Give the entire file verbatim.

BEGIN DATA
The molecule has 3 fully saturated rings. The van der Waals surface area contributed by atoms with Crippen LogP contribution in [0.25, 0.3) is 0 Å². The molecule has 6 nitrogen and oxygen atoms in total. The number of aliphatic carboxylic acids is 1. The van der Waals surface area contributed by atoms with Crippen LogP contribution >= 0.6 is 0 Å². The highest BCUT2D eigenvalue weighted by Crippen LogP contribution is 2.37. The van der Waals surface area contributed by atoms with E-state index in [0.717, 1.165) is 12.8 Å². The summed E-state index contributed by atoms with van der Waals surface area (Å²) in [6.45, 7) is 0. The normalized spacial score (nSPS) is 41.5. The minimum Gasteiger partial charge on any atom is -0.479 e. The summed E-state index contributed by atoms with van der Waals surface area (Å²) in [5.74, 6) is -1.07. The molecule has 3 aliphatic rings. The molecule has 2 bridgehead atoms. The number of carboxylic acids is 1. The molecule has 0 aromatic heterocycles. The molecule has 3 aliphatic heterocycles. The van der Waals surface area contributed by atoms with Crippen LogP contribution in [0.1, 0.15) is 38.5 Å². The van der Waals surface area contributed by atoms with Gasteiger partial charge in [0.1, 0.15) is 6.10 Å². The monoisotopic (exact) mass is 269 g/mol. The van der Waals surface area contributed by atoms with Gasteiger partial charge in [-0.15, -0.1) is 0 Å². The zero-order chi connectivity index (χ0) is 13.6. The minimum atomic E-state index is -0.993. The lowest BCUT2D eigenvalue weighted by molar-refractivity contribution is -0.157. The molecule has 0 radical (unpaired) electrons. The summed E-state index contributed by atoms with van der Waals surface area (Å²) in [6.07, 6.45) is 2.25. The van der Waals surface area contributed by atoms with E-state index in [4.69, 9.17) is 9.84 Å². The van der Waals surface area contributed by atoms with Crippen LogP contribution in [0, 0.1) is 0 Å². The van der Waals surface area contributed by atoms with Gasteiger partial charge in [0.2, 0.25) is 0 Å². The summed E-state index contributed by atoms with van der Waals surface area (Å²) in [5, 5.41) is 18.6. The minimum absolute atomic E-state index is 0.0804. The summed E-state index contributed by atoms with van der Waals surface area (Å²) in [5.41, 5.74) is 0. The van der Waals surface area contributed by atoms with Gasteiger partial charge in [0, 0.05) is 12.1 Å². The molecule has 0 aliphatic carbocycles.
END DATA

The molecule has 3 fully saturated rings. The van der Waals surface area contributed by atoms with Crippen LogP contribution in [0.25, 0.3) is 0 Å². The molecule has 6 nitrogen and oxygen atoms in total. The number of aliphatic carboxylic acids is 1. The van der Waals surface area contributed by atoms with Crippen LogP contribution >= 0.6 is 0 Å². The highest BCUT2D eigenvalue weighted by Crippen LogP contribution is 2.37. The van der Waals surface area contributed by atoms with E-state index in [0.717, 1.165) is 12.8 Å². The summed E-state index contributed by atoms with van der Waals surface area (Å²) in [6.45, 7) is 0. The normalized spacial score (nSPS) is 41.5. The minimum Gasteiger partial charge on any atom is -0.479 e. The summed E-state index contributed by atoms with van der Waals surface area (Å²) in [5.74, 6) is -1.07. The molecule has 3 aliphatic rings. The molecule has 2 bridgehead atoms. The number of carboxylic acids is 1. The molecule has 0 aromatic heterocycles. The molecule has 3 aliphatic heterocycles. The van der Waals surface area contributed by atoms with Crippen LogP contribution in [0.1, 0.15) is 38.5 Å². The van der Waals surface area contributed by atoms with Gasteiger partial charge in [0.1, 0.15) is 6.10 Å². The monoisotopic (exact) mass is 269 g/mol. The van der Waals surface area contributed by atoms with Gasteiger partial charge in [-0.15, -0.1) is 0 Å². The zero-order chi connectivity index (χ0) is 13.6. The minimum atomic E-state index is -0.993. The lowest BCUT2D eigenvalue weighted by molar-refractivity contribution is -0.157. The molecule has 0 radical (unpaired) electrons. The summed E-state index contributed by atoms with van der Waals surface area (Å²) in [6.07, 6.45) is 2.25. The van der Waals surface area contributed by atoms with E-state index in [4.69, 9.17) is 9.84 Å². The van der Waals surface area contributed by atoms with Crippen LogP contribution in [0, 0.1) is 0 Å². The van der Waals surface area contributed by atoms with Gasteiger partial charge in [0.2, 0.25) is 0 Å². The summed E-state index contributed by atoms with van der Waals surface area (Å²) in [5, 5.41) is 18.6. The minimum absolute atomic E-state index is 0.0804. The summed E-state index contributed by atoms with van der Waals surface area (Å²) in [5.41, 5.74) is 0. The van der Waals surface area contributed by atoms with Gasteiger partial charge in [0, 0.05) is 12.1 Å². The molecule has 0 aliphatic carbocycles.